According to a 2014 Rasmussen Report, only 33 percent of Americans see the purpose of Daylight Saving Time. So why do more than 70 countries in the world still use DST?
Pro: Longer Evenings
Setting the clocks forward one hour in spring does not create more daylight, but it does change the time (on the clock) the Sun rises and sets. So, when we spring forward an hour in spring, we add one hour of natural daylight to our afternoon schedule.
• Proponents of DST argue that longer evenings motivate people to get out of the house. The extra hour of daylight can be used for outdoor recreation like golf, soccer, baseball, running, etc. That way, DST may counteract the sedentary lifestyle of modern living.
• The tourism industry profits from brighter evenings. Longer eveningd give people more time to go shopping, to restaurants, or to other events, boosting the local economy.
Con: Doesn’t Save Energy
A century ago, when DST was introduced, more daylight was a good thing because it meant less use of artificial light and more energy savings. Modern society, with its computers, TV-screens, and air conditioning units, uses more energy, no matter if the Sun is up or not. Today, the amount of energy saved from DST is negligible.
• When Indiana decided to introduce DST in 2006, a study found that the measure actually increased energy use in the state.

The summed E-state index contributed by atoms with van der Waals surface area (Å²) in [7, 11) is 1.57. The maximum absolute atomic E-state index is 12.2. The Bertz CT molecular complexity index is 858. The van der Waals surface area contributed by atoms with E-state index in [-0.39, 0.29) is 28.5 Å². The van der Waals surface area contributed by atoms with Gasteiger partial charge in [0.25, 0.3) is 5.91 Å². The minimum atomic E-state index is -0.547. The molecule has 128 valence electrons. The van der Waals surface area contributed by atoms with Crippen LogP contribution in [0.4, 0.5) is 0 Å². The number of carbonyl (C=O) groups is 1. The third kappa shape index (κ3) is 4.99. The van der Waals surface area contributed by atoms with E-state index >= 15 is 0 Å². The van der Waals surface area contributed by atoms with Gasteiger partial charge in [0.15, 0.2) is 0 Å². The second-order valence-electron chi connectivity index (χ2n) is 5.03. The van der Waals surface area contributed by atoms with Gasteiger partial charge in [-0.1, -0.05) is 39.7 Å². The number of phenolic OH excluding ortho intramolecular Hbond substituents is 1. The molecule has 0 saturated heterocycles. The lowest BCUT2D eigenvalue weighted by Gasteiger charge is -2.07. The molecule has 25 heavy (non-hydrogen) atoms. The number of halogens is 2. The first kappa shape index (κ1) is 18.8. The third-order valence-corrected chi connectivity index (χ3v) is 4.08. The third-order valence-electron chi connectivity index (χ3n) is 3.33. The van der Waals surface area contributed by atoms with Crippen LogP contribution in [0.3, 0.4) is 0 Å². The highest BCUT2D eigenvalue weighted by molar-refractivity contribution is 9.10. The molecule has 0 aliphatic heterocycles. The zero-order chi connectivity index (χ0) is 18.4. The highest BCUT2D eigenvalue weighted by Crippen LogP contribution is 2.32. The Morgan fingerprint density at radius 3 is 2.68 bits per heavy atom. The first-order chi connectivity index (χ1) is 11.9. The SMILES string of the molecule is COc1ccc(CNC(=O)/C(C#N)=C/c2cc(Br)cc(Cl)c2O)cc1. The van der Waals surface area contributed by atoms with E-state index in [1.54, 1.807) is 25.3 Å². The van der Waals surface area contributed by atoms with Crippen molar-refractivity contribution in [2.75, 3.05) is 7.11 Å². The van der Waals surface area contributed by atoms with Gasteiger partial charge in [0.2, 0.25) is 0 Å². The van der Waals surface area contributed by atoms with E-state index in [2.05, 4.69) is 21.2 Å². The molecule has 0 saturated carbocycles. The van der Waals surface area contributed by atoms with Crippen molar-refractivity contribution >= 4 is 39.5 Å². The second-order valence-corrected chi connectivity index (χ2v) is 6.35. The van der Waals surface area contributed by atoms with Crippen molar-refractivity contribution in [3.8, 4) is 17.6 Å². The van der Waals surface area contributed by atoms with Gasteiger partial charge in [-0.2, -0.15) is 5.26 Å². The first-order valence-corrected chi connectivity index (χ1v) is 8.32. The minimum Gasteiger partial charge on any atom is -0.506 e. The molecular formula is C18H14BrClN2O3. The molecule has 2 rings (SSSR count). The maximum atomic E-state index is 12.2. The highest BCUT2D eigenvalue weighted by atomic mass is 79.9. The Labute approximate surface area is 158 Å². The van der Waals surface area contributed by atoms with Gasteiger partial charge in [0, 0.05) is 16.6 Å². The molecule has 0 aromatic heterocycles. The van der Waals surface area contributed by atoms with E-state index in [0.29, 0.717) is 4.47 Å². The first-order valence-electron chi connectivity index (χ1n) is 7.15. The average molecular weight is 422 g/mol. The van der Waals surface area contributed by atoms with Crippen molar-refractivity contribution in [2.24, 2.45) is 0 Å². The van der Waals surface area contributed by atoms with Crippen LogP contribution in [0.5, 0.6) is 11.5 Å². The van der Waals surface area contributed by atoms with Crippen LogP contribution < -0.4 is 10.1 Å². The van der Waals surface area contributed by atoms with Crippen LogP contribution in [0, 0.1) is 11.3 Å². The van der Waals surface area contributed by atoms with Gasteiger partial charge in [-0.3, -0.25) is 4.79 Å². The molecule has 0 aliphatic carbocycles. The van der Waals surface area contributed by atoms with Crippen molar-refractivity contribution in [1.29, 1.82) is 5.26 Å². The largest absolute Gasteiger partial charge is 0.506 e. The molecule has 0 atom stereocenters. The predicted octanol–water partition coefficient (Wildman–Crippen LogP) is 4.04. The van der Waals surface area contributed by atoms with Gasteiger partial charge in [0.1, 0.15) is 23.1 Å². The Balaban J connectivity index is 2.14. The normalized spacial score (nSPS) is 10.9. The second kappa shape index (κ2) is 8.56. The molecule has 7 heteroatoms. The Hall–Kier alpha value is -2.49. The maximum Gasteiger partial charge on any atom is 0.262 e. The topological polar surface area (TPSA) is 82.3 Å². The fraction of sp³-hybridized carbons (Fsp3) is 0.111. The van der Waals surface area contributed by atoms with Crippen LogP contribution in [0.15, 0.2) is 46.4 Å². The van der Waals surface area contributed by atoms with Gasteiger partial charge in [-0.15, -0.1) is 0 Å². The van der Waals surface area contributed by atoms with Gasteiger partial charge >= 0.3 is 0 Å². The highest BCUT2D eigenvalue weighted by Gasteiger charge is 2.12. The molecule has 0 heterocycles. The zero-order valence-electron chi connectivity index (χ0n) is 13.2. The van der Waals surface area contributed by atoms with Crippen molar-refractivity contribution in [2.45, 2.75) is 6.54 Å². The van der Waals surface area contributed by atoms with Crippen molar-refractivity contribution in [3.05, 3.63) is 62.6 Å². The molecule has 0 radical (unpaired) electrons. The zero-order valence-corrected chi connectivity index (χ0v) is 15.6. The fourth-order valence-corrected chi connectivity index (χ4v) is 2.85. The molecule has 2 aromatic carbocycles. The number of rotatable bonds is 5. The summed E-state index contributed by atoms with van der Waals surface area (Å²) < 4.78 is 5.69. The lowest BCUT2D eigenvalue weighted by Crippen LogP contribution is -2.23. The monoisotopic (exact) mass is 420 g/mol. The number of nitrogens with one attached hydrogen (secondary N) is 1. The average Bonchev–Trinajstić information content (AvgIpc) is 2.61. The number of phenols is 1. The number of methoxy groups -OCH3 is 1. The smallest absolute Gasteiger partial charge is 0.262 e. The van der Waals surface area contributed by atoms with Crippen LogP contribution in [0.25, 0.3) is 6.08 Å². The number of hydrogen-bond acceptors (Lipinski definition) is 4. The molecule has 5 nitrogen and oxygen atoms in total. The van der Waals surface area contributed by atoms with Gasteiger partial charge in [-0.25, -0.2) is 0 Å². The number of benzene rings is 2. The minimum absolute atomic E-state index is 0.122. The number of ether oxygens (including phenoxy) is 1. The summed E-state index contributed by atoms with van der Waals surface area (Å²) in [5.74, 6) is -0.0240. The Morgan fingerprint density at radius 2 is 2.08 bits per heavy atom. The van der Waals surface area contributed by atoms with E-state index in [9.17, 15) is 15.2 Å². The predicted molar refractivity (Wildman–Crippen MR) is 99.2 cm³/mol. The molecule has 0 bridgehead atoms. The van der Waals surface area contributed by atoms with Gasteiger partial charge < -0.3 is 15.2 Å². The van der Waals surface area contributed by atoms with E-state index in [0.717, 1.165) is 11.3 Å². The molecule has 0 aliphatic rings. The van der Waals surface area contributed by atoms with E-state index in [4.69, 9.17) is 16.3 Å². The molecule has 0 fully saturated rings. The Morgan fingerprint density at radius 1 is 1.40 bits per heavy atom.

Pro: Less Artificial Light
One of the aims of DST is to make sure that people’s active hours coincide with daylight hours so that less artificial light is needed. This makes less sense close to the equator where the amount of daylight does not vary much in a year, or near the poles where the difference between winter and summer daylight hours is very large.
However, at latitudes between these extremes, adjusting daily routines to the shifting day length during summer may indeed help to save energy. A German analysis of 44 studies on energy use and DST found a positive relationship between latitude and energy savings.
Con: Can Make People Sick
Changing the time, even if it is only by one hour, disrupts our body clocks or circadian rhythm. For most people, the resulting tiredness is simply an inconvenience. For some, however, the time change can have more serious consequences to their health.
• Studies link the lack of sleep at the start of DST to car accidents, workplace injuries, suicide, and miscarriages.
• The early evening darkness after the end of the DST period is linked to depression.
•The risk of suffering a heart attack is also increased when DST begins. However, the extra hour of sleep we get at the end of DST has in turn been linked to fewer heart attacks.
Pro: Lighter = Safer
Safety is one of the more solid arguments for keeping the lighter evenings of DST.
• Studies have found that DST contributes to improved road safety by reducing pedestrian fatalities by 13% during dawn and dusk hours.
• Another study found an 7% decrease in robberies following the spring shift to DST.
Con: Costs Money
It is hard to determine the economic cost of the collective tiredness caused by DST, but studies have found that there is a decrease in productivity after the spring transition.
• The City of New York invested 1.5 million US dollars in a dusk and darkness safety campaign for the DST change for the fall of 2016.
• There is an extra cost in building DST support into computer systems and keeping them maintained, as well as manually changing clocks.
Daylight saving will end this Sunday, Nov. 1, at 2 a.m. Everyone is to turn their clocks back one hour.